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casion, and never made any application to him, conceiving that in doing so I might have been supposed to express political opinions contrary to those which I had always professed. In his private capacity, there is no man to whom I would have been more proud to owe an obligation, had I been so distinguished.
By this arrangement Iobtained the survivorship of an office, the emoluments of which were fully adequate to my wishes; and as the law respecting the mode of providing for superannuated officers was, about five or six years after, altered from that which admitted the arrangement of assistant and successor, my colleague very handsomely took the opportunity of the alteration, to accept of the retiring annuity provided in such cases, and admitted me to the full benefit of the office.
But although the certainty of succeeding to a considerable income, at the time I obtained it, seemed to assure me of a quiet harbour in my old age, I did not escape my share of inconvenience from the contrary tides and currents by which we are so often encountered in our journey through life. Indeed, the publication of my next poetical attempt was prematurely accelerated, from one of those unpleasant accidents which can neither be foreseen nor avoided.
I had formed the prudent resolution to endeavour to bestow a little more labour than I had yet done on my productions, and to be in no hurry again to announce myself as a candidate for literary fame. Accordingly, particular passages of a poem, which was finally called “Marmion,” were laboured with a good deal of care, by one by whom much care was seldom bestowed. Whether the work was worth the labour or not, I am no competent judge; but I may be permitted to say, that the period of its composition was a very happy one in my life; so much so, that I remember with pleasure, at this moment, some of the spots in which particular passages were composed. It is probably owing to this, that the Introductions to the several Cantos assumed the form of familiar epistles to my intimate friends, in which I alluded, perhaps more than was necessary or graceful, to my domestic occupations and amusements a loquacity which may be excused by those who remember that I was still young, light-headed, and happy, and that "out of the abundance of the heart the mouth speaketh."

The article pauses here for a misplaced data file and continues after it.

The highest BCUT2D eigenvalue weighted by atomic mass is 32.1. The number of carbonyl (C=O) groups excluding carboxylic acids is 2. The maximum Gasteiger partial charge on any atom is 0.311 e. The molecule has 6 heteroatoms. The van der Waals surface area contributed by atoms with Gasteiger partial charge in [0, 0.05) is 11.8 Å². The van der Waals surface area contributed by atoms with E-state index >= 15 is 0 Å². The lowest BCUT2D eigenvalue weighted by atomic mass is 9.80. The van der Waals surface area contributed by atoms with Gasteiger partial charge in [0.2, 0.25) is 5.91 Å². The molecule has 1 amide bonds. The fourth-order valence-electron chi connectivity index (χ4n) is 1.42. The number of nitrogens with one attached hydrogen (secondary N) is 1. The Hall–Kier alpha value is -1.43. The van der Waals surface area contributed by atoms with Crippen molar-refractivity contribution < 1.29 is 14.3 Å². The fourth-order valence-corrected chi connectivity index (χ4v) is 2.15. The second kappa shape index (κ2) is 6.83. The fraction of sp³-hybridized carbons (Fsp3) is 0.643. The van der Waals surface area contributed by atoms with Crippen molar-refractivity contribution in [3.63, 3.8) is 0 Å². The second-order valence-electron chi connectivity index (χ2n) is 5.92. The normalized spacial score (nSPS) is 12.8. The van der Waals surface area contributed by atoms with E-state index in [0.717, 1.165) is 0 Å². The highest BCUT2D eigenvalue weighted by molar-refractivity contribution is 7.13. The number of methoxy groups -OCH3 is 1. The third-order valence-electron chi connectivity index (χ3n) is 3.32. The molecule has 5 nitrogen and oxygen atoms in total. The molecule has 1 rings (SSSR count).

The misfortunes of a near relation and friend, which happened at this time, led me to alter my prudent determination, which had been, to use great precaution in sending this poem into the world; and made it convenient at least, if not absolutely necessary, to hasten its publication. The publishers of “The Lay of the Last Minstrel,” emboldened by the success of that poem, willingly offered a thousand pounds for “Marmion.” The transaction being no secret, afforded Lord Byron, who was then at general war with all who blacked paper, an apology for including me in his satire, entitled “English Bards and Scotch Reviewers.” I never could conceive how an arrangement between an author and his publishers, if satisfactory to the persons concerned, could afford matter of censure to any third party. I had taken no unusual or ungenerous means of enhancing the value of my merchandise I had never higgled a moment about the bargain, but accepted at once what I considered the handsome offer of my publishers. These gentlemen, at least, were not of opinion that they had been taken advantage of in the transaction, which, indeed, was one of their own framing; on the contrary, the sale of the Poem was so far beyond their expectation, as to induce them to supply the Author's cellars with what is always an acceptable present to a young Scottish housekeeper, namely, a hogshead of excellent claret.
The Poem was finished in too much haste, to allow me an opportunity of softening down, if not removing, some of its most prominent defects. The nature of Marmion's guilt, although similar instances were found, and might be quoted, as existing in feudal times, was nevertheless not sufficiently peculiar to be indicative of the character of the period, forgery being the crime of a commercial, rather than of a proud and warlike age. This gross defect ought to have been remedied or palliated. Yet I suffered the tree to lie as it had fallen. I remember my friend, Dr. Leyden, then in the East, wrote me a furious remonstrance on the subject. I have, nevertheless, always been of opinion, that corrections, however in themselves judicious, have a bad effect — after publication. An authoris never so decidedly condemned
as on his own confession, and may long find apologists and partisans, until he gives up his own cause. I was not, therefore, inclined to afford matter for censure out of my own admissions; and, by good fortune, the novelty of the subject, and, if I may so say, some force and vivacity of description, were allowed to atone for many imperfections. Thus the second experiment on the public patience, generally the most perilous,- for the public are then most apt to judge with rigour, what in the first instance they had received, perhaps, with imprudent generosity, was in my case decidedly successful. I had the good fortune to pass this ordeal favourably, and the return of sales before me makes the copies amount to thirty-six thousand printed between 1808 and 1825, besides a considerable sale since that period. I shall here pause upon the subject of “Marmion," and, in a few prefatory words to “The Lady of the Lake,” the last poem of mine which obtained eminent success, I will continue the task which I have imposed on myself respecting the origin of my productions.
INTRODUCTION TO CANTO FIRST.
To WILLIAM STEWART ROSE, ESQ.
Ashestiel, Ettrick Forest.
No longer Autumn's glowing red
Aud far beneath their summer hill,
My imps, though hardy, bold and wild,
Yes, prattlers, yes. The daisy's flower
To mute and to material things